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Outcasts trek to life of poverty

ALBANIA. Children with no prospect of any schooling are turning into a new underclass reports Miranda Vickers.

Thousands of children from northern Albania are being deprived of any form of education as their families trek southwards to new shanty settlements springing up around the towns.

Following the collapse of communism in 1992, there has been a dramatic and uncontrolled exodus from highland villages. Since then, from a total population of 3 million, nearly 500,000 people have left the countryside for the capital Tirana and the lowland towns.

There is an acute shortage of productive land in Albania's northern and central highlands.

During communist rule state-subsidised collective farms provided work and income for the highlanders and enforced restrictions on movement prevented rural dwellers from migrating to towns.

Now, however, there is an upsurge of blood-feud killings as families try to secure their land holdings on former state farms.

Those unable to acquire land are lured south by the prospect of jobs in Tirana and nearby towns where the overcrowded schools struggle to give places to local children, ignoring new arrivals .

Teachers also are reluctant to work in the remote northern regions. Gjerji Koka, 36, an elementary grade teacher, has lost 17 children from a class of 30 during the past two years.

"We feel isolated here," he explained. "The roads are so bad, it is sometimes not possible to travel. There is no work here so people think their children will have a better chance in Tirana. I too am hoping to go to Italy soon to join my cousin who works in a restaurant."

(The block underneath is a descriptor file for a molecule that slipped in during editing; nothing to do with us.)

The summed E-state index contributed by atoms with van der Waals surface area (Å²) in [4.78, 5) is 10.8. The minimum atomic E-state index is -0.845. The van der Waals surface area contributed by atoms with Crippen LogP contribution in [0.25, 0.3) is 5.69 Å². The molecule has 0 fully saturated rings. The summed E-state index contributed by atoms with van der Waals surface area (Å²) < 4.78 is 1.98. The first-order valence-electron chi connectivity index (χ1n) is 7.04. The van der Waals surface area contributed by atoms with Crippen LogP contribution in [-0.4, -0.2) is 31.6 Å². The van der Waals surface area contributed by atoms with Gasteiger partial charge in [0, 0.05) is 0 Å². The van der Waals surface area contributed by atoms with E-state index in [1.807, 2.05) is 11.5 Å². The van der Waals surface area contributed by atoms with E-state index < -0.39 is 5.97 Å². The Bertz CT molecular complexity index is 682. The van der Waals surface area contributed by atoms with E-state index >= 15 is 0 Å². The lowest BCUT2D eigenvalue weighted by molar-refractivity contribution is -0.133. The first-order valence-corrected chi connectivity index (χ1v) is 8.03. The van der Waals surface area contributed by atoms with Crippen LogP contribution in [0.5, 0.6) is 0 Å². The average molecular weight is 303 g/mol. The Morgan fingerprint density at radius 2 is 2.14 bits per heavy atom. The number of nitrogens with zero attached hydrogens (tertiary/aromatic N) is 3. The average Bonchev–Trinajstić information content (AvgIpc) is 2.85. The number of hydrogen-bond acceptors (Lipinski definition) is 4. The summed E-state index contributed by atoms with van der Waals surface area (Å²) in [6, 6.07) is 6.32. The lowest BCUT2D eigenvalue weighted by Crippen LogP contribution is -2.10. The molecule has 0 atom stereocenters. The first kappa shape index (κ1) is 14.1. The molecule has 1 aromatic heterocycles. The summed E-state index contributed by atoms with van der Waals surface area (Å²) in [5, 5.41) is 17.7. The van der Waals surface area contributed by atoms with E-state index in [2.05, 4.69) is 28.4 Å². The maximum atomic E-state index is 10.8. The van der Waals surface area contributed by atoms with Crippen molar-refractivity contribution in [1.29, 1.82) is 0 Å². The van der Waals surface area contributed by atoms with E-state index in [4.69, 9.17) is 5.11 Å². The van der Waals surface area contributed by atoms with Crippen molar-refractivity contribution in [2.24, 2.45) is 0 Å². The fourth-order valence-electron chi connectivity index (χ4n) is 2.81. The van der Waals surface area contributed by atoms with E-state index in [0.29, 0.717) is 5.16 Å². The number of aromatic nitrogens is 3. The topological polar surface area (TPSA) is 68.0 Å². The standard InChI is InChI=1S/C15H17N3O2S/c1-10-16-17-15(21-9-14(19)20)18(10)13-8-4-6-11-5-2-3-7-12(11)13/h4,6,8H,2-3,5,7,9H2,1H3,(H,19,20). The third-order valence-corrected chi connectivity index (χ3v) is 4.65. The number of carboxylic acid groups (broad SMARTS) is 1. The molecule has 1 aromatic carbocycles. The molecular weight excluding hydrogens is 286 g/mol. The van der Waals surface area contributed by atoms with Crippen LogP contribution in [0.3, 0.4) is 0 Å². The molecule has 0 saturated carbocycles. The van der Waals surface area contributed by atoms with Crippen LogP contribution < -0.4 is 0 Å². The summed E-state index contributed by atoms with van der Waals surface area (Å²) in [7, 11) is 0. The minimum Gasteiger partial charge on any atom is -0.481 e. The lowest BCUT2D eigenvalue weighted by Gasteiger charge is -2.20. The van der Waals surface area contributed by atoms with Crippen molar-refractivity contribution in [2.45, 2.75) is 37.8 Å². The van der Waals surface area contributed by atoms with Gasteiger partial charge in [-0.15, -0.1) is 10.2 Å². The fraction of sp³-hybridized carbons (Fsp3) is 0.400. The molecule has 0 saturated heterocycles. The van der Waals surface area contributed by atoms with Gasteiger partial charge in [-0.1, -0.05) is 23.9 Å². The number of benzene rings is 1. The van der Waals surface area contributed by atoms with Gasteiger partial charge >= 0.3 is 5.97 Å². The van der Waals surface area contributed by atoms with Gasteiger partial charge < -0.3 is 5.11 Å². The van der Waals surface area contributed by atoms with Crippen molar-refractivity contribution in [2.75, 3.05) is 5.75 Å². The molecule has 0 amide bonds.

The first major migrant settlement to spring up in the summer of 1993 was at Kamza on the northern outskirts of Tirana.

Here, an estimated 35,000 people live a marginal existence. Large families are crammed into tiny wooden shacks with tar-paper roofs, no electricity, no drinkable water and, at best, with shallow, ineffective cesspits. The risk of an outbreak of cholera, which killed 42 people in 1994, is ever present.

For now, Kamza's children are busy. They help to build dwellings, dig cesspits or forage for discarded household objects in dumps.

The government says that a two-kilometre asphalt road will be built this year to connect Kamza to the main road and that drinking-water will be laid on. Given that about 80 per cent of young children and many adults there are already riddled with disease, including rickets and dangerous skin infections, the proposed measures are minimal.

A spokesman for the education ministry says new schools will eventually be built, but the immediate priority is to provide essential infrastructure and basic health care.

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